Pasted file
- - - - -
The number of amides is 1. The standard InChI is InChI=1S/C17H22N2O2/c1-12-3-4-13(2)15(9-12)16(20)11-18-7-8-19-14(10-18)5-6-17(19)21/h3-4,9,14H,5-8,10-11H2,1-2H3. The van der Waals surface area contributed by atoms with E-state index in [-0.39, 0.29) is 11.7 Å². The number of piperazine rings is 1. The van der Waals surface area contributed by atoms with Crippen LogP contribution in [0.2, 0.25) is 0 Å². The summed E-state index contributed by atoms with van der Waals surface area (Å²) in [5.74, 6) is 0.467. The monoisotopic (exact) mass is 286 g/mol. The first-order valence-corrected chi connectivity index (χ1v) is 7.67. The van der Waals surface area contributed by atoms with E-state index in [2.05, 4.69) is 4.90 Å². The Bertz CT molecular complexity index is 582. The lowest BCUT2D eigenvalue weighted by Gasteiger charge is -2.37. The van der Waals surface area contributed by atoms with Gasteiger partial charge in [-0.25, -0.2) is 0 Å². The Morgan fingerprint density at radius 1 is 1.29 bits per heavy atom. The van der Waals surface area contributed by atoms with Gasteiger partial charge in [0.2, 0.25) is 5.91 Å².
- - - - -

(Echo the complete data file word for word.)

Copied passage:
The number of amides is 1. The standard InChI is InChI=1S/C17H22N2O2/c1-12-3-4-13(2)15(9-12)16(20)11-18-7-8-19-14(10-18)5-6-17(19)21/h3-4,9,14H,5-8,10-11H2,1-2H3. The van der Waals surface area contributed by atoms with E-state index in [-0.39, 0.29) is 11.7 Å². The number of piperazine rings is 1. The van der Waals surface area contributed by atoms with Crippen LogP contribution in [0.2, 0.25) is 0 Å². The summed E-state index contributed by atoms with van der Waals surface area (Å²) in [5.74, 6) is 0.467. The monoisotopic (exact) mass is 286 g/mol. The first-order valence-corrected chi connectivity index (χ1v) is 7.67. The van der Waals surface area contributed by atoms with E-state index in [2.05, 4.69) is 4.90 Å². The Bertz CT molecular complexity index is 582. The lowest BCUT2D eigenvalue weighted by Gasteiger charge is -2.37. The van der Waals surface area contributed by atoms with Gasteiger partial charge in [-0.25, -0.2) is 0 Å². The Morgan fingerprint density at radius 1 is 1.29 bits per heavy atom. The van der Waals surface area contributed by atoms with Gasteiger partial charge in [0.2, 0.25) is 5.91 Å².